By Morgane Brière
February break was fast approaching as we all sat in a poorly-made circle on the floor of our Residium living room. We had a free week before midterms to do whatever we pleased, and the only thing we were certain of was that it would not be spent studying.
With this being the only surety I had to work with, my plans were far from stable. Our circle of ideas took less than five minutes to degenerate into tears, insults and general chaos. With less than two weeks to spare before the break and far too many potential travel buddies, we realized we could not accommodate everyone and decided to break off.
We didn’t know where we were going, but we knew that in 15 days we would be headed for the airport. Every new day brought a new destination to the surface–they ranged from Copenhagen (too cold), to Rome (no – that’s a summer destination), to Barcelona (oh wait – no that is too!). Finally we settled on Budapest–with decent airfare and its rumoured cheap living we figured it would even out and meet our budget. The perfect compromise was met–but we knew next to nothing about our destination.
As the three final contenders of our last-minute Budapest escape we quickly swallowed the higher-than-we-would-have-liked prices of our tickets, and began the search for our accommodation. We stumbled upon a beautiful apartment in the 6th district of Pest equipped with a sauna, which after our long days of touristing in the snow and subzero temperatures began to seem like the place’s worthiest attribute. The rent was less than 50 euros a person, definitely evening out the last minute costs of our airfare.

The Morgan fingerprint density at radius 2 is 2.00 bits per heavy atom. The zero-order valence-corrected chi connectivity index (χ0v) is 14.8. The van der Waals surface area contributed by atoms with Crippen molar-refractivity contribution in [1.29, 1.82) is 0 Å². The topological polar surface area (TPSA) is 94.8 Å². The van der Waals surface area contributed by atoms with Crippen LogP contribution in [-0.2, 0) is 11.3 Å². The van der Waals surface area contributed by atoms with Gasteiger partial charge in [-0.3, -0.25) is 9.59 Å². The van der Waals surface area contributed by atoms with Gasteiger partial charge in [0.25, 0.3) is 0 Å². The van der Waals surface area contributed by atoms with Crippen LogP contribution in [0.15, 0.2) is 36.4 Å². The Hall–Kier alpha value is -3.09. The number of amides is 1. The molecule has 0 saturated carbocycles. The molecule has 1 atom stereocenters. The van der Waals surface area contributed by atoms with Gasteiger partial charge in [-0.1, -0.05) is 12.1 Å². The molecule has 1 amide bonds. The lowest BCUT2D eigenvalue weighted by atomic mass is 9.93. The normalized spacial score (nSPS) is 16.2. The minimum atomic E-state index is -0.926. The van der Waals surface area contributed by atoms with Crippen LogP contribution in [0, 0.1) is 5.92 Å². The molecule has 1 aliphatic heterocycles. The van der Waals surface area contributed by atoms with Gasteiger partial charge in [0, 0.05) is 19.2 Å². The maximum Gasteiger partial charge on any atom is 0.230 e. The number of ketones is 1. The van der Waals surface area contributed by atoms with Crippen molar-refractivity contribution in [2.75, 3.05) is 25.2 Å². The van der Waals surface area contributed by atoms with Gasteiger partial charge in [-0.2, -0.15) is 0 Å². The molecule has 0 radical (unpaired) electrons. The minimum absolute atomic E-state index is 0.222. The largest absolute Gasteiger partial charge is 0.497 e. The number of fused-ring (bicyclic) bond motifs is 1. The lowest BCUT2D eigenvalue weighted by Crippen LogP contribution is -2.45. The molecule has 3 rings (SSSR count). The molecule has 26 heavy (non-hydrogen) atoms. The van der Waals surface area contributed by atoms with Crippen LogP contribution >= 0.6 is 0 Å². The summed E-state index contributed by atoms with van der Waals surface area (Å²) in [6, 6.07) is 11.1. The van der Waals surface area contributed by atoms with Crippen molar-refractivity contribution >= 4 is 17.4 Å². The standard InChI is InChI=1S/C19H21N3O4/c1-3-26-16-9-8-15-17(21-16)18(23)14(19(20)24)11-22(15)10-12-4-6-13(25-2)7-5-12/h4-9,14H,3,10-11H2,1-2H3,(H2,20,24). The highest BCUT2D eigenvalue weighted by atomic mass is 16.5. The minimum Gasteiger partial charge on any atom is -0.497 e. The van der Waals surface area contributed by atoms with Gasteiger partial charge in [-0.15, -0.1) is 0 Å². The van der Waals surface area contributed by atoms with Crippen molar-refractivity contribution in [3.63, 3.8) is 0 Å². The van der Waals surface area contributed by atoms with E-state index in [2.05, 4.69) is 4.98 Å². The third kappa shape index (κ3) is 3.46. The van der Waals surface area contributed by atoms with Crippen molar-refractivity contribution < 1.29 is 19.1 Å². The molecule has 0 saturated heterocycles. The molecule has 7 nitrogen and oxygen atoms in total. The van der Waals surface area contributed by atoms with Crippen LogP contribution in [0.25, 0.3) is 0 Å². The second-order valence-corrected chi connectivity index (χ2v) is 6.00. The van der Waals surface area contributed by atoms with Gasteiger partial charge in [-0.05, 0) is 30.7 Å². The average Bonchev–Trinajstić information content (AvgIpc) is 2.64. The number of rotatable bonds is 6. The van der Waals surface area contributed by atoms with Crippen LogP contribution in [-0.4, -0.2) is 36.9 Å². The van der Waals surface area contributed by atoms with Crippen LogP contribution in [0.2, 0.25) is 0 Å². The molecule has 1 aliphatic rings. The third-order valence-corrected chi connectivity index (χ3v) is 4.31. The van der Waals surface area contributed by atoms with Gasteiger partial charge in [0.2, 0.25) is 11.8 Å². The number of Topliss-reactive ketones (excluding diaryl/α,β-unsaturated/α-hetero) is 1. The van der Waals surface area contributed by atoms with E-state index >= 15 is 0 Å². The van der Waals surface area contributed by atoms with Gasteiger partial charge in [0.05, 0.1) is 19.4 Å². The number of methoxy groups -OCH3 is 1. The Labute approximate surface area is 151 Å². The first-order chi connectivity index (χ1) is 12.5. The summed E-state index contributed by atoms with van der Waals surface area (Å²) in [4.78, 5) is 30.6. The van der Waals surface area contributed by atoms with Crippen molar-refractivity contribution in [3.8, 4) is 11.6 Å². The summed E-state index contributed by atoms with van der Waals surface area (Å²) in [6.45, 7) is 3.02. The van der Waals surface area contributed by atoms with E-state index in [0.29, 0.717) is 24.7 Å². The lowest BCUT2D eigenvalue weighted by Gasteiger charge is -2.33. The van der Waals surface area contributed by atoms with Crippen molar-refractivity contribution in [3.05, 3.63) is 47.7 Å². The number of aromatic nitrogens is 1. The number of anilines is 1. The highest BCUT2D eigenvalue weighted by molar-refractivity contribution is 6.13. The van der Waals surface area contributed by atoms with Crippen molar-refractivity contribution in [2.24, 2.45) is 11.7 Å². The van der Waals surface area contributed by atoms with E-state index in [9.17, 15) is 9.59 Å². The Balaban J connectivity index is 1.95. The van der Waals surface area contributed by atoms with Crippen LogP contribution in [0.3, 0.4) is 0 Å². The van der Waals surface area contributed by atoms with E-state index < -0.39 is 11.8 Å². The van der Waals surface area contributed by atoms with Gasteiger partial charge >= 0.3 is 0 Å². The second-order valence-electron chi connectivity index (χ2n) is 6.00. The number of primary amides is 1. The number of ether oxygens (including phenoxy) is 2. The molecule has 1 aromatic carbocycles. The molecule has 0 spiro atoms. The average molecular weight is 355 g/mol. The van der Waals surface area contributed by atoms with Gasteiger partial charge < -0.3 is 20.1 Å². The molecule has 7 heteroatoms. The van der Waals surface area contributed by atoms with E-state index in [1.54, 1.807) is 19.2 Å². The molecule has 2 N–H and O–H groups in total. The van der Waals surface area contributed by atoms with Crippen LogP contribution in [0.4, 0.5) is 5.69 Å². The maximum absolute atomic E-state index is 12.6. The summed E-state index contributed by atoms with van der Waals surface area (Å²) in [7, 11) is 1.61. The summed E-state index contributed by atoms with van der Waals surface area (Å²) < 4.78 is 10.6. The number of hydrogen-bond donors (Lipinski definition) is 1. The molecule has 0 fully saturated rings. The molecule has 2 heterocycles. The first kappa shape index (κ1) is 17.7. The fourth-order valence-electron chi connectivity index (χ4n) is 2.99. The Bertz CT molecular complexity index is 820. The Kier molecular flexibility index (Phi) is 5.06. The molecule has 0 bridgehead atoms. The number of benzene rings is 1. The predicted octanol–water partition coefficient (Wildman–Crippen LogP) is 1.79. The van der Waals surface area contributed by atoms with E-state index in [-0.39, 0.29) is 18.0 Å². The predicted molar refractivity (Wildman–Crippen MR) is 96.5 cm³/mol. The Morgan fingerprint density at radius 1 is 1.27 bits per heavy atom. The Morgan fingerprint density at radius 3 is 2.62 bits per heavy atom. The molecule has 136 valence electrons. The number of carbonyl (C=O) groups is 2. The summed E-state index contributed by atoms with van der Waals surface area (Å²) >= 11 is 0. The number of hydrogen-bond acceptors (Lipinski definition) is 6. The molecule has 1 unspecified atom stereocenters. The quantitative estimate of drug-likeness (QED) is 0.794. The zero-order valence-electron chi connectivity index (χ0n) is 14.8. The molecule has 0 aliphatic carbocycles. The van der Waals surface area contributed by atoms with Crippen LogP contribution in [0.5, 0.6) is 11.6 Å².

In general, daily life in Budapest had a fairly low cost and allowed us the luxury of having a fairly exorbitant hourly coffee stop to sightseeing ratio. At the very beginning of our trip we exchanged about 150 to 200 euros into Hungarian forints at the nearest currency exchange. We received about 60,000 HUF in return–with an exchange rate of about 314 HUF to 1 euro. While we knew life was rumored to be cheap, we thought it best to take out at least that much. In the end, we left Budapest with a few hundred forints left over and could have definitely done without the extra cab rides. We concluded that four days in Budapest could be lived on a much tighter budget.
With more than 60,000 HUF on hand we stopped at virtually every good looking restaurant and twice at our neighbourhood’s best cafes. After only the second morning, the nearby Ecocafe had become our favorite spot for morning pastries and lattes–and goulash soup was our go-to lunch order. We tried chicken paprikash, chimney cakes and a variety of hungarian wine (ranging from cheap supermarket buys to those by-the-glass). The food was always great whether it was the various traditional hungarian eats or the pad-thai we had on our last night.
We did, however, do more than just eat and drink coffee–the city was an amalgamation of one amazing building after another. With snow, grey skies, and white stone edifices Budapest has the aesthetic of a dream. Our first day was spent familiarizing ourselves with our neighbourhood. Our apartment was less than five minutes away from the House of Terror, Budapest’s museum dedicated to life under totalitarian regime, and just a street away from Andrassy Avenue. The city’s biggest boulevard has high-end boutiques, great cafes, nice restaurants, and in the middle of it all is the opera house. It was our first stop of the day as we debated between staying to watch a performance or going for lunch. In the end, the smell of goulash won, and we ran across the street to sit and escape the frigid temperatures of that February storm.